The bleak, ruddy Martian landscape comes into view as Commander Shepard, Ashley Williams, and James Vega descend upon the Red Planet. Massive sandstorm clouds billow in the distance, their monolithic surface broken only by periodic flashes of lightning. But do they pose a more perilous threat than the yet-unknown reason for the loss of contact with a Martian base, the situation that Shepard’s crew has been sent to investigate?
This is the way one of Mass Effect 3's early missions kicks off. I spent about half an hour playing through it at an EA press event in New York last week, after seeing demos of two Mass Effect mobile experiences. While I didn’t make it to the end, the session left me with plenty to discuss.
I should note that nothing has changed between my co-op preview and now, in terms of my familiarity with the Mass Effect franchise: I still haven’t played either of the first two games. But BioWare has been insisting all along that while ME3 will of course provide the conclusion to the trilogy that longtime fans desire, it’s also a viable entry point for newcomers.
[Editor’s note: I kept this preview as spoiler-free as possible, but if you’ve been avoiding ME3 stories so you can go in blind, you may want to skip this article. Heck, why’d you even read this far? --Samit]
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Mass Effect 3 (PlayStation 3, Xbox 360 [previewed], PC)
Developer: BioWare Edmonton (single-player) / BioWare Montreal (multiplayer)
Publisher: Electronic Arts
Release: March 6, 2012 (NA) / March 8, 2012 (AUS) / March 9, 2012 (EU) / March 15, 2012 (JP)
Each demo station featured a default male Shepard of the soldier variety, in a fresh ME3 game with no save data imported. Once we landed on Mars, the game presented me with an upgrade screen in which I could allocate skill points to each member of my party. An EA PR rep explained that the series’ RPG elements, which BioWare streamlined in Mass Effect 2, have returned in full force for ME3. This also applies to weapon upgrades: you’ll find attachments that you can graft onto your guns at workbenches. And for quick orders in battle, you can assign one power from each party member to right/left on the D-pad.
After customizing my characters, I headed in the direction of the facility, an imposing white metal structure that stood in stark contrast to the rusty Martian surface. A cutscene soon played, showing Cerberus agents executing employees of the base. I immediately fired upon the soldiers, igniting a shootout among the rocks, crates, and vehicles strewn about the clearing. Shepard’s rolling dodge came in handy, and my pistol discharged rounds as quickly as I could hammer the right trigger. Many action RPGs suffer from putting story ahead of gameplay; I’ve heard that the combat in the first two Mass Effect games is serviceable at best. That doesn’t seem to be the case here: while I don’t have a point of comparison, I can say that I had no issues with the responsiveness of the gunplay in ME3.
Soon after fighting my way inside, my trio ran into a room filled with the clamor of gunshots and metallic thumps. The sounds emanated from the air vents, and Shepard’s crew took cover until an old friend, Liara T’Soni, popped out of a vent and finished off the Cerberus operatives who had been chasing her. Here, Shepard ordered Vega to return outside and secure an exit strategy, and Liara replaced him in the group.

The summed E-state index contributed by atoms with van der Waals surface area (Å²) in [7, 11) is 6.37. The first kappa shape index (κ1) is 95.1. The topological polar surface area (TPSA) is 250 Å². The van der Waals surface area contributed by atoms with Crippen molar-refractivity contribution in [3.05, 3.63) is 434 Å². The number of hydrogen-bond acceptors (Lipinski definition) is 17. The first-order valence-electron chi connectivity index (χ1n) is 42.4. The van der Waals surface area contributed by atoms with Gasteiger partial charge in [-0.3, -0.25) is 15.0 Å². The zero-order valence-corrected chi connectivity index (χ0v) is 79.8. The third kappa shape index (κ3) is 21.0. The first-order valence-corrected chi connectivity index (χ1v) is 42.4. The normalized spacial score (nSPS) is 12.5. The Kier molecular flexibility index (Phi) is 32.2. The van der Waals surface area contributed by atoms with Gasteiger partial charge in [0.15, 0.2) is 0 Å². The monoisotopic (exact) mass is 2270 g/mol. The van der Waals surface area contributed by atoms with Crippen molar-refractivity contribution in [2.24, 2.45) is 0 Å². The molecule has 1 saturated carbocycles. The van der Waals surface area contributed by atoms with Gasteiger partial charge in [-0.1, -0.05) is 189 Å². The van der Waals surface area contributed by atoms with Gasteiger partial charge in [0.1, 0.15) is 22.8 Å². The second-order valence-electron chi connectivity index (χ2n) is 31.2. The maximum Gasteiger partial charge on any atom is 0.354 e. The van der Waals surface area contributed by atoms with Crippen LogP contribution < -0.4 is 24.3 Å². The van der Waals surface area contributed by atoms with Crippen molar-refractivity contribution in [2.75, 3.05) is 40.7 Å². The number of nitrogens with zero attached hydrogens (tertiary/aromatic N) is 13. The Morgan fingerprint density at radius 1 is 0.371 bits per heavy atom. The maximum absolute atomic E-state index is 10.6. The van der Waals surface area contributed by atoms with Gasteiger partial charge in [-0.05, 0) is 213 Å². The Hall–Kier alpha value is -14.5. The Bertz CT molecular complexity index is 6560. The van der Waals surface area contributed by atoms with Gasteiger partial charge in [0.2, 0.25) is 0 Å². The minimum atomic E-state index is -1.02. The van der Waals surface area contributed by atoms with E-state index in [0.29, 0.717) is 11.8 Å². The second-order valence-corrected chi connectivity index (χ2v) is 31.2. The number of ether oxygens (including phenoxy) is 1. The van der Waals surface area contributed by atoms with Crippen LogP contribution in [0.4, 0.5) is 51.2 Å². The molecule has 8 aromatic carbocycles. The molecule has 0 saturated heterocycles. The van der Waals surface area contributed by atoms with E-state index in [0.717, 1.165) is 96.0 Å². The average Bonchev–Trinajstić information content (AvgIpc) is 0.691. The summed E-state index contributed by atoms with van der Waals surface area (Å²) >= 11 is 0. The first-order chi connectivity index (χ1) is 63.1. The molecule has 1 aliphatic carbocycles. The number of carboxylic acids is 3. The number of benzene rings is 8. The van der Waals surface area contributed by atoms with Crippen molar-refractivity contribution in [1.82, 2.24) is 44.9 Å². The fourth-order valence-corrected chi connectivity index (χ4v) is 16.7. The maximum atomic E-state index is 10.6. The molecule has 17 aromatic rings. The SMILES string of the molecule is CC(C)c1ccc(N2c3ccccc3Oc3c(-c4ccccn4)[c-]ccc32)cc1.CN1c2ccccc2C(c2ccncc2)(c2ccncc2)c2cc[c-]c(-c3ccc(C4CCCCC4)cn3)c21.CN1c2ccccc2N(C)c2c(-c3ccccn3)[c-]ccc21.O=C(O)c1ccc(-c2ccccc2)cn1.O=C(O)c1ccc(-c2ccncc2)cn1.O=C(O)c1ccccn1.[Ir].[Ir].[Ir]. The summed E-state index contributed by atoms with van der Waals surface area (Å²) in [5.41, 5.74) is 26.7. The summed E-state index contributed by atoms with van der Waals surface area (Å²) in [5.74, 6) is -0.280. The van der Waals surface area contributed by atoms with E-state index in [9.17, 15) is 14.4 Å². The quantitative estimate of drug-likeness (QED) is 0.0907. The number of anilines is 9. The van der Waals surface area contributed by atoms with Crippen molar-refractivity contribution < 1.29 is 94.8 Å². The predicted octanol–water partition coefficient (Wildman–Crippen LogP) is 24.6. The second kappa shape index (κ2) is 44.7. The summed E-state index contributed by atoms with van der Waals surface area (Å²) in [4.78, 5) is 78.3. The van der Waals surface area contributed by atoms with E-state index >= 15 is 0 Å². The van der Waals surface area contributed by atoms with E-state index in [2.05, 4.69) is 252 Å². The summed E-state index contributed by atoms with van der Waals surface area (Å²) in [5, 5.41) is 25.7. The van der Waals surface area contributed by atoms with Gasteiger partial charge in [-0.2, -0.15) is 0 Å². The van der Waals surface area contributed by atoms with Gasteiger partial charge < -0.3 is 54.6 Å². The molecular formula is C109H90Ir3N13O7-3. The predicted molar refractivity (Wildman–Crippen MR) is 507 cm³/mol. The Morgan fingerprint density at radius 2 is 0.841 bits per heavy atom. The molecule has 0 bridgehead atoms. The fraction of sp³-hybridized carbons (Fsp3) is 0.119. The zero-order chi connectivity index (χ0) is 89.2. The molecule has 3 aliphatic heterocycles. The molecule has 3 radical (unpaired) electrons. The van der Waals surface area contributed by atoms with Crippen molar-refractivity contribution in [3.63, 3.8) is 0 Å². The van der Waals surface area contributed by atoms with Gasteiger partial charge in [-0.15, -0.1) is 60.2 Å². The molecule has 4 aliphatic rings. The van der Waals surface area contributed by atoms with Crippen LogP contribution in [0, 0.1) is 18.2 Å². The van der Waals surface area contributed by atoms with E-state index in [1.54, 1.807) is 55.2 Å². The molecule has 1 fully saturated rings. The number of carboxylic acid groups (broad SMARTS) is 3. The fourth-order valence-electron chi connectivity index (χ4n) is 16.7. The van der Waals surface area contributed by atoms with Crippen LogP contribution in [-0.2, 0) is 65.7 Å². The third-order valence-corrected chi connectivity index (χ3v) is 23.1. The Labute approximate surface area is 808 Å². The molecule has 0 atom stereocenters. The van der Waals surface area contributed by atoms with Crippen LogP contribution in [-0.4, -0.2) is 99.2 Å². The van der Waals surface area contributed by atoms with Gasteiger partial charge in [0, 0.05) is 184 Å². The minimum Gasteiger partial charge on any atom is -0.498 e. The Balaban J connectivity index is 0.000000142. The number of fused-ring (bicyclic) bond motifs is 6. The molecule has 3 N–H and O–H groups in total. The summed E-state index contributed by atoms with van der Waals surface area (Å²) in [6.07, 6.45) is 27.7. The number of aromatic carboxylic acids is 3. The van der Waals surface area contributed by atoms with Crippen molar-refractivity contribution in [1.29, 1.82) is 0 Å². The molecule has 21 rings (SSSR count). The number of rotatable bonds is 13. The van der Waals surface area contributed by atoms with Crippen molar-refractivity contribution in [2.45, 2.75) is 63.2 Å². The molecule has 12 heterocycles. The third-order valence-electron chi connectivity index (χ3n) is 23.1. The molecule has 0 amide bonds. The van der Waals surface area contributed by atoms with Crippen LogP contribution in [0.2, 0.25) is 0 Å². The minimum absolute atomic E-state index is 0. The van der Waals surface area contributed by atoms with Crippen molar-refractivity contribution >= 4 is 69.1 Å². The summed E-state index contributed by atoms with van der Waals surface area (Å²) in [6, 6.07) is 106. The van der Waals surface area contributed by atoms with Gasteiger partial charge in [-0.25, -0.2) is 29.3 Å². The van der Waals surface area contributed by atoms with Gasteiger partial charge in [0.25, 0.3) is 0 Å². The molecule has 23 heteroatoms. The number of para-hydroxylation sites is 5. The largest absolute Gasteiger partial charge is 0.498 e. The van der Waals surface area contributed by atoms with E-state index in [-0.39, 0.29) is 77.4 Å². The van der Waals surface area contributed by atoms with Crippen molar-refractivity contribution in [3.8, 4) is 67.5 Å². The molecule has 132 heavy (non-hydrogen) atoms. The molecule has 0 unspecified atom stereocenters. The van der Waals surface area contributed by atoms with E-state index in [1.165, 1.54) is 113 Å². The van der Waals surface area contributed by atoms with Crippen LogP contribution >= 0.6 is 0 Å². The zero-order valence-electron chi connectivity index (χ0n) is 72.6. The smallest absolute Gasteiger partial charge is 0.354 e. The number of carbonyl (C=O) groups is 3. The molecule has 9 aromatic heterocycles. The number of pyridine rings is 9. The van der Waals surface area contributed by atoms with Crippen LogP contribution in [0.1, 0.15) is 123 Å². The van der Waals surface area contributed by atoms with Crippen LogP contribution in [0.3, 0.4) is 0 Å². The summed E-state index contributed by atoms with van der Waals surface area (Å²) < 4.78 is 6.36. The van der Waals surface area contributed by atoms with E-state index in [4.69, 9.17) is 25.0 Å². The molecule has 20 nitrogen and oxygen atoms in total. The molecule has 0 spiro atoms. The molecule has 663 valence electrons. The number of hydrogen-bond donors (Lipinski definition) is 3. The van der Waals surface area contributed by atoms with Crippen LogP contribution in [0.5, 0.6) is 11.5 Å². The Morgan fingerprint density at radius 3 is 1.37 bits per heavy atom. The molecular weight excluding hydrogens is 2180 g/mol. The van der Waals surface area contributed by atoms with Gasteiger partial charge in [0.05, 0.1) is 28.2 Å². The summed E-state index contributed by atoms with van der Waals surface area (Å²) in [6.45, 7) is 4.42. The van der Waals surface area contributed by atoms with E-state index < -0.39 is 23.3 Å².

Once she came along, the work of lead writer Mac Walters and crew really began to become apparent. I didn’t know any of these characters or their backstories beforehand, but the ME3 writers have done an excellent job of implementing expository dialogue in cutscenes without it feeling forced. Even in my short session, the cutscenes elegantly conveyed the history between the characters -- whether through Ashley questioning where Shepard’s allegiances lie (due to his past work for Cerberus), or with a lingering look of longing from Liara in Shepard’s direction.
The good doctor explained that the facility’s archives contained a Prothean artifact, and after we were stymied by a locked door, it dawned upon us that the mission came down to a race for the technology between us and Cerberus, who were quickly sealing off the base. From there, skirmishes became more heated, as a wider variety of enemies pushed me to use my teammates strategically. Liara’s biotics proved effective on shielded foes: I instructed her to lift them into the air, arms flailing slowly, to give me a free shot.
A tramway in the distance would ferry us to the archives, but we had to step outside in order to get to it. Unfortunately, the fast-approaching dust storm had just about arrived, wreaking havoc on Vega’s radio signal. The three of us quickly returned indoors and made our way to the tram, hopping into a creaking cable car. Shortly after it started moving, it halted with a jerk, and Cerberus forces began taking potshots at us from the landing platform.
Sadly, my time with the game ended there. Even as a first-time Mass Effect player, I felt drawn to the mission and immersed in the game’s sci-fi universe, equally charmed by the story, combat, and RPG elements. I couldn’t grasp the significance of most of the terms that Shepard, Liara, and Ashley were bandying about, but I wanted to keep playing and learn more. Personally, I still wouldn’t dream of touching ME3 without having at least played its predecessor, but my session instilled faith that if you want to jump directly into this game, you’ll likely be able to enjoy yourself without feeling completely lost.
Try ME3 for yourself when the demo, with single-player and co-op content, launches tomorrow.
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